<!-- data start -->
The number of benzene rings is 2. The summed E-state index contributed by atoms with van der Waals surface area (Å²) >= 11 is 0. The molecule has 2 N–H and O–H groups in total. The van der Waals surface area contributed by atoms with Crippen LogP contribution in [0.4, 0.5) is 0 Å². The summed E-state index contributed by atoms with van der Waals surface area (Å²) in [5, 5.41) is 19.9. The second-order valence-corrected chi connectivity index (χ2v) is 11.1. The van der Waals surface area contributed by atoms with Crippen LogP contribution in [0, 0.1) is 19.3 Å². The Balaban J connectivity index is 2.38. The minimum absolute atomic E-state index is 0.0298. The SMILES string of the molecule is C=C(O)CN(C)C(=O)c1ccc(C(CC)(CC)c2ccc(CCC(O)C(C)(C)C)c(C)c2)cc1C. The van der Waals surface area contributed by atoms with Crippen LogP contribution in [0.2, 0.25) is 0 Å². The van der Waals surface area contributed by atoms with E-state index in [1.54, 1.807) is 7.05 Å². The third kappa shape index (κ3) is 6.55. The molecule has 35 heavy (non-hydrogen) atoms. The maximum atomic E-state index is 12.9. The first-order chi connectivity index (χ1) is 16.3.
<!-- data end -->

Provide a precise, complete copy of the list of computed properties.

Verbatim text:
The number of benzene rings is 2. The summed E-state index contributed by atoms with van der Waals surface area (Å²) >= 11 is 0. The molecule has 2 N–H and O–H groups in total. The van der Waals surface area contributed by atoms with Crippen LogP contribution in [0.4, 0.5) is 0 Å². The summed E-state index contributed by atoms with van der Waals surface area (Å²) in [5, 5.41) is 19.9. The second-order valence-corrected chi connectivity index (χ2v) is 11.1. The van der Waals surface area contributed by atoms with Crippen LogP contribution in [0, 0.1) is 19.3 Å². The Balaban J connectivity index is 2.38. The minimum absolute atomic E-state index is 0.0298. The SMILES string of the molecule is C=C(O)CN(C)C(=O)c1ccc(C(CC)(CC)c2ccc(CCC(O)C(C)(C)C)c(C)c2)cc1C. The van der Waals surface area contributed by atoms with Crippen LogP contribution in [0.2, 0.25) is 0 Å². The van der Waals surface area contributed by atoms with E-state index in [1.54, 1.807) is 7.05 Å². The third kappa shape index (κ3) is 6.55. The molecule has 35 heavy (non-hydrogen) atoms. The maximum atomic E-state index is 12.9. The first-order chi connectivity index (χ1) is 16.3.